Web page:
The King’s Diamond

By

Richard Dansey, of a London merchant family, longs to escape from his domineering mother. He is obsessed with gems and wants to deal in them on his own behalf. When he hears rumours that King Henry VIII has a new mistress, he sets out to acquire jewels fit for a king to bestow upon his love. In Venice, he starts his collection, but he needs a superlative craftsman to cut and set them as they deserve. He sees a design by Benvenuto Cellini and follows him to Rome. There he encounters Hannah, a girl he has longed for since he was very young, whose father, a courtier, is in Rome on secret business which involves frequent audiences with the pope. Richard is frustrated by not knowing who the king’s new love is, and what jewels would become her.

This is the time when the great European powers are at war, and the Imperial army is heading for Rome. Richard is torn between the wish to make his fortune by having his gems set so that Henry cannot resist them, fear of the approaching armies, and a passionate desire to buy a fabulous diamond from a dying man.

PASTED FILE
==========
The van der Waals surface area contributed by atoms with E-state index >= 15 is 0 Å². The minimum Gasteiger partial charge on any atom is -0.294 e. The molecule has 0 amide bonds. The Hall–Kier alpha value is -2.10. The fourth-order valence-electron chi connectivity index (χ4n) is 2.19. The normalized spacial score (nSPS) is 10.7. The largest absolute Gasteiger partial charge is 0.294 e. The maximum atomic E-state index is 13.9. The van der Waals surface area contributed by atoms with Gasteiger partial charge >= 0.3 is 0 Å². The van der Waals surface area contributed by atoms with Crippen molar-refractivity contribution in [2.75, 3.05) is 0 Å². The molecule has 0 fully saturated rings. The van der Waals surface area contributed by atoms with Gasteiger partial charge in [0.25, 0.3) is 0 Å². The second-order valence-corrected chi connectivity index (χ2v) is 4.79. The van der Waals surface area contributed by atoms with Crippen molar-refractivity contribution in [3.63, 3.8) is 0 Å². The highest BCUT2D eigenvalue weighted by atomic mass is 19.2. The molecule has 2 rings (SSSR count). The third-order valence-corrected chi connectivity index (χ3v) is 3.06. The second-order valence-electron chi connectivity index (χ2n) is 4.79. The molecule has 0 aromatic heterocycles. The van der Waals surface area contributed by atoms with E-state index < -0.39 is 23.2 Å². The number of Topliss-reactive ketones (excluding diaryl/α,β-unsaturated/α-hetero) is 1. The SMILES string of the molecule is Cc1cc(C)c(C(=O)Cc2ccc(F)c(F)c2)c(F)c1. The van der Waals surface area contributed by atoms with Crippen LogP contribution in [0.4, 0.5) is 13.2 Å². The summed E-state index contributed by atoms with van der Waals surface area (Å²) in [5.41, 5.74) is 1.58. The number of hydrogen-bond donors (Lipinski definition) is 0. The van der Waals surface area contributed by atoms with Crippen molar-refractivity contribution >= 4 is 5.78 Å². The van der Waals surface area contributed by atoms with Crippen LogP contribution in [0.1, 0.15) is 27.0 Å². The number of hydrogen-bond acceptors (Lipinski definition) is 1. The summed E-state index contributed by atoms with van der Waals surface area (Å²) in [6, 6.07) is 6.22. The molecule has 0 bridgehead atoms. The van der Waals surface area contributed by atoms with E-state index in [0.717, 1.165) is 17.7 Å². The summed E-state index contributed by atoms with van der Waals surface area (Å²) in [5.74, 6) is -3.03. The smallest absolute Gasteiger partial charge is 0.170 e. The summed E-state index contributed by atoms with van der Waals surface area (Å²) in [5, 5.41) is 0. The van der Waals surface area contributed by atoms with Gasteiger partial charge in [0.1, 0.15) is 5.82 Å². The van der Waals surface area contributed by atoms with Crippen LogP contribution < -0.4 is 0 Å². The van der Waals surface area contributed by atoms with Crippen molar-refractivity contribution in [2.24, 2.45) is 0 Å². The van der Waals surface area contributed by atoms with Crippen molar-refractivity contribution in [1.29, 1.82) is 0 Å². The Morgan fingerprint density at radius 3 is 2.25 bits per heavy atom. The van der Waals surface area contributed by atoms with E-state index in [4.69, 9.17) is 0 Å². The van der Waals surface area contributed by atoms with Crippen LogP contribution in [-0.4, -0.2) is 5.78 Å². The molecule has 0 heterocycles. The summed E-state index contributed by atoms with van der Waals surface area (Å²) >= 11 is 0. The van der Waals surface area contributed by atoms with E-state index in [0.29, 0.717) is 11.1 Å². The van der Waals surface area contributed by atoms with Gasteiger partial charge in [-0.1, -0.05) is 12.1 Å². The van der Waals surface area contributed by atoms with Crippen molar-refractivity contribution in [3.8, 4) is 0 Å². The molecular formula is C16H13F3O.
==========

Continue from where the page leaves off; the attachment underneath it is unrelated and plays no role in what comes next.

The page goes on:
This is one of the best first novels I have read this year. (The author has published three YA novels, but this is his first historical.) Whether describing the marvels of the various gems, Richard’s obsessive love of them, the excesses of Carnival, or the horrors of the sack of Rome, the author commands attention. The characters are real, perhaps a little flawed, but one wants them to succeed. There is a vast amount of historical detail, but it never obtrudes on the story and is itself fascinating. I’ll bet this becomes a bestseller.

 

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Details

Publisher

Published

Period

Century

Price
(UK) £12.99

ISBN
(UK) 9780007410293

Format
Paperback

Pages
348

Review

Appeared in

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